Health Watch - MS Discovery

Now, a new discovery may help researchers better understand the cause of MS and develop life-saving treatments.

Janek Pawlik's son is his pride and joy. But this dad isn't as care-free as most. "I can't do things other fathers can do, like I don't give him piggybacks."

Janek has MS. His immune system attacks his nervous system and makes simple things like walking difficult.

"It changes how you perceive yourself and the things you think you can have. You get scared of living and scared of dying at the same time," Pawlik says.

MS affects 300,000 Americans. Researchers have spent decades trying to figure out what causes it.

Jonathan Haines, PHD. Vanderbilt University Medical Center, says "We've all been very frustrated by how slow a process it's been."

Now - for the first time in 30 years, they've identified a new gene that's involved in MS. It's called I-L-7-R. Having a variation of the gene increases a person's risk of MS by 30%.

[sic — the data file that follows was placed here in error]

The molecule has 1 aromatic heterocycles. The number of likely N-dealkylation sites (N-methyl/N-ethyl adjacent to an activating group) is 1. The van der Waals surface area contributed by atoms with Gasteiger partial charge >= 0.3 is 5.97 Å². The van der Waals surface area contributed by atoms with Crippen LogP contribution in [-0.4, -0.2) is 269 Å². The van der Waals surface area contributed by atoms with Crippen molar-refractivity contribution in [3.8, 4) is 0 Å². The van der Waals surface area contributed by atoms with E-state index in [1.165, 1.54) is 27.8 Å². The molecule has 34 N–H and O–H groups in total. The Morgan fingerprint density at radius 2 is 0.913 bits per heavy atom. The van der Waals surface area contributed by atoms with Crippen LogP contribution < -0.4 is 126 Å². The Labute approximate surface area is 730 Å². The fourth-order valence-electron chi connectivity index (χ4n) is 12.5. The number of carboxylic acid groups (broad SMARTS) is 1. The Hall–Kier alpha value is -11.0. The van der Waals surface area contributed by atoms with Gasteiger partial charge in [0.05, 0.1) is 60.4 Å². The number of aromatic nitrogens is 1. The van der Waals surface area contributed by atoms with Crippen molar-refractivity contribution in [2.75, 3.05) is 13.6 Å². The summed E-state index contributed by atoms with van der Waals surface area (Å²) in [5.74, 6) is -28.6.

"It's very exciting to us to actually make this breakthrough," says Dr. Haines.

Here's how they did it. Researchers took blood samples from thousands of patients with and without MS. Robots separated out the DNA and made hundreds of copies of it. Computer software helped researchers determine which groups had which genes.

Dr. Haines says "What it does is open up a whole new avenue for research to try to identify new targets."

Patients could be tested for the gene and put on treatments earlier. Also - therapies could be designed to target the genetic defect.

Janek's excited about the research. "It may not benefit me ever, but maybe my son or the next generation."

Testing for the gene could be a simple blood or saliva test.

This is only the second gene ever discovered in MS.

The first was discovered in the 1970's. Although researchers say this discovery proves MS is indeed a genetic disease, they believe other environmental factors also play a role.

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